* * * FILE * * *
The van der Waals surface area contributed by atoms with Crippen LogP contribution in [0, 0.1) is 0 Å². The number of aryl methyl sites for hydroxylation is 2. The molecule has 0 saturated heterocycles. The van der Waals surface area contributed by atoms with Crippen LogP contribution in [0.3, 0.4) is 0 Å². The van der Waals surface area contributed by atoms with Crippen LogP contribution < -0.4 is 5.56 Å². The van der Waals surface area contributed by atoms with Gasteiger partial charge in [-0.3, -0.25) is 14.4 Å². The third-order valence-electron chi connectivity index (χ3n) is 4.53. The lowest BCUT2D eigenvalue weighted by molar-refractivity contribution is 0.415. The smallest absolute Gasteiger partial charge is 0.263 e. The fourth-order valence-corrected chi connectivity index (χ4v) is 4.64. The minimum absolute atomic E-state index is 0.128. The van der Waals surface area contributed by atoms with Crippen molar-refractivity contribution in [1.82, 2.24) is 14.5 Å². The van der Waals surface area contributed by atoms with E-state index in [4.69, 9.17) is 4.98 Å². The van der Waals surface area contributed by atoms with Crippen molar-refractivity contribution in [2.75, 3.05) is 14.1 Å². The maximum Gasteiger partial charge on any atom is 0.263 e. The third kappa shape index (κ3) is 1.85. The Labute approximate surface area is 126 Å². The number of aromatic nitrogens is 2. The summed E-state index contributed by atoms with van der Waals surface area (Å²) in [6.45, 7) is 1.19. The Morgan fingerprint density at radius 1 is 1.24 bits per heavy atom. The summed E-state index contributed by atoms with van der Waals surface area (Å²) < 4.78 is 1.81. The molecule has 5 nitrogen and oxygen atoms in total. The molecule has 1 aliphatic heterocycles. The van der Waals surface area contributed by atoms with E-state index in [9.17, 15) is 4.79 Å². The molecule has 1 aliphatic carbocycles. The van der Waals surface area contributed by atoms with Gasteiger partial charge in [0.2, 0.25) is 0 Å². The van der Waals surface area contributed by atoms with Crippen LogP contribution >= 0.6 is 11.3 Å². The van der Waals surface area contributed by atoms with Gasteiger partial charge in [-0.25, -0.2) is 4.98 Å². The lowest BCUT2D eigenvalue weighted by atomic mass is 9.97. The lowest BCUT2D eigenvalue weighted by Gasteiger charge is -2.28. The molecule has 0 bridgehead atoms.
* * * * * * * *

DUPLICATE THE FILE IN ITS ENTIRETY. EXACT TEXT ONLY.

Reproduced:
The van der Waals surface area contributed by atoms with Crippen LogP contribution in [0, 0.1) is 0 Å². The number of aryl methyl sites for hydroxylation is 2. The molecule has 0 saturated heterocycles. The van der Waals surface area contributed by atoms with Crippen LogP contribution in [0.3, 0.4) is 0 Å². The van der Waals surface area contributed by atoms with Crippen LogP contribution < -0.4 is 5.56 Å². The van der Waals surface area contributed by atoms with Gasteiger partial charge in [-0.3, -0.25) is 14.4 Å². The third-order valence-electron chi connectivity index (χ3n) is 4.53. The lowest BCUT2D eigenvalue weighted by molar-refractivity contribution is 0.415. The smallest absolute Gasteiger partial charge is 0.263 e. The fourth-order valence-corrected chi connectivity index (χ4v) is 4.64. The minimum absolute atomic E-state index is 0.128. The van der Waals surface area contributed by atoms with Crippen molar-refractivity contribution in [1.82, 2.24) is 14.5 Å². The van der Waals surface area contributed by atoms with E-state index in [4.69, 9.17) is 4.98 Å². The van der Waals surface area contributed by atoms with Crippen molar-refractivity contribution in [2.75, 3.05) is 14.1 Å². The maximum Gasteiger partial charge on any atom is 0.263 e. The third kappa shape index (κ3) is 1.85. The Labute approximate surface area is 126 Å². The number of aromatic nitrogens is 2. The summed E-state index contributed by atoms with van der Waals surface area (Å²) in [6.45, 7) is 1.19. The Morgan fingerprint density at radius 1 is 1.24 bits per heavy atom. The summed E-state index contributed by atoms with van der Waals surface area (Å²) < 4.78 is 1.81. The molecule has 5 nitrogen and oxygen atoms in total. The molecule has 1 aliphatic heterocycles. The van der Waals surface area contributed by atoms with E-state index in [9.17, 15) is 4.79 Å². The molecule has 1 aliphatic carbocycles. The van der Waals surface area contributed by atoms with Gasteiger partial charge in [0.2, 0.25) is 0 Å². The van der Waals surface area contributed by atoms with Crippen LogP contribution >= 0.6 is 11.3 Å². The van der Waals surface area contributed by atoms with Gasteiger partial charge in [-0.25, -0.2) is 4.98 Å². The lowest BCUT2D eigenvalue weighted by atomic mass is 9.97. The lowest BCUT2D eigenvalue weighted by Gasteiger charge is -2.28. The molecule has 0 bridgehead atoms.